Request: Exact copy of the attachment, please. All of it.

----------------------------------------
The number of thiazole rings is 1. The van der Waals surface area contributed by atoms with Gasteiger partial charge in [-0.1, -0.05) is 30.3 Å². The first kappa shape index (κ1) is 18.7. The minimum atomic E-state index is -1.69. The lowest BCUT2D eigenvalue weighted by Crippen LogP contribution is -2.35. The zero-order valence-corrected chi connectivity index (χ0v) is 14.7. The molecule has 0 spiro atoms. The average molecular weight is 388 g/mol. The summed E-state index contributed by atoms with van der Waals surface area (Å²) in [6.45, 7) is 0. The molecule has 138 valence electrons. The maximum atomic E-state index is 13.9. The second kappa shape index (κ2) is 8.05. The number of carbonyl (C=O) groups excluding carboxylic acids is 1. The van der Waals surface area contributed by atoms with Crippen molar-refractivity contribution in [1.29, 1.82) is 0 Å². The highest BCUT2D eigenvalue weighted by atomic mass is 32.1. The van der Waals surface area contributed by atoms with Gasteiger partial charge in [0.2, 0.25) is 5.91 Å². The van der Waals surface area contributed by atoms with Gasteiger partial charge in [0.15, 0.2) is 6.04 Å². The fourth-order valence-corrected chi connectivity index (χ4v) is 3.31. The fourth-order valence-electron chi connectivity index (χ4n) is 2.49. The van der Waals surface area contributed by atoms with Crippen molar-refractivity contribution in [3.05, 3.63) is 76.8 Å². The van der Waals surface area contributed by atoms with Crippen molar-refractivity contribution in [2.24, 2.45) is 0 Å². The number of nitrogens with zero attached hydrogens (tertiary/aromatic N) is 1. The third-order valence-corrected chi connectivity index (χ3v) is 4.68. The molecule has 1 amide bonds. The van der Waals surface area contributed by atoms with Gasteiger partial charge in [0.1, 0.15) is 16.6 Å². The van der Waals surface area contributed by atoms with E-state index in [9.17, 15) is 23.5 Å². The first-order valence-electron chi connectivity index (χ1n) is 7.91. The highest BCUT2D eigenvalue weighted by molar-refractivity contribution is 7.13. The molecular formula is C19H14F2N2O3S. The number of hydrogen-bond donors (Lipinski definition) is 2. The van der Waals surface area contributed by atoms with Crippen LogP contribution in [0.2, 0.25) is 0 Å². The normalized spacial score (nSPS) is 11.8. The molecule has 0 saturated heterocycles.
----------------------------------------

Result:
The number of thiazole rings is 1. The van der Waals surface area contributed by atoms with Gasteiger partial charge in [-0.1, -0.05) is 30.3 Å². The first kappa shape index (κ1) is 18.7. The minimum atomic E-state index is -1.69. The lowest BCUT2D eigenvalue weighted by Crippen LogP contribution is -2.35. The zero-order valence-corrected chi connectivity index (χ0v) is 14.7. The molecule has 0 spiro atoms. The average molecular weight is 388 g/mol. The summed E-state index contributed by atoms with van der Waals surface area (Å²) in [6.45, 7) is 0. The molecule has 138 valence electrons. The maximum atomic E-state index is 13.9. The second kappa shape index (κ2) is 8.05. The number of carbonyl (C=O) groups excluding carboxylic acids is 1. The van der Waals surface area contributed by atoms with Crippen molar-refractivity contribution in [1.29, 1.82) is 0 Å². The highest BCUT2D eigenvalue weighted by atomic mass is 32.1. The van der Waals surface area contributed by atoms with Gasteiger partial charge in [0.2, 0.25) is 5.91 Å². The van der Waals surface area contributed by atoms with Gasteiger partial charge in [0.15, 0.2) is 6.04 Å². The fourth-order valence-corrected chi connectivity index (χ4v) is 3.31. The fourth-order valence-electron chi connectivity index (χ4n) is 2.49. The van der Waals surface area contributed by atoms with Crippen molar-refractivity contribution in [3.05, 3.63) is 76.8 Å². The van der Waals surface area contributed by atoms with Crippen molar-refractivity contribution in [2.24, 2.45) is 0 Å². The number of nitrogens with zero attached hydrogens (tertiary/aromatic N) is 1. The third-order valence-corrected chi connectivity index (χ3v) is 4.68. The molecule has 1 amide bonds. The van der Waals surface area contributed by atoms with Gasteiger partial charge in [0.1, 0.15) is 16.6 Å². The van der Waals surface area contributed by atoms with E-state index in [9.17, 15) is 23.5 Å². The first-order valence-electron chi connectivity index (χ1n) is 7.91. The highest BCUT2D eigenvalue weighted by molar-refractivity contribution is 7.13. The molecular formula is C19H14F2N2O3S. The number of hydrogen-bond donors (Lipinski definition) is 2. The van der Waals surface area contributed by atoms with Crippen LogP contribution in [0.2, 0.25) is 0 Å². The normalized spacial score (nSPS) is 11.8. The molecule has 0 saturated heterocycles.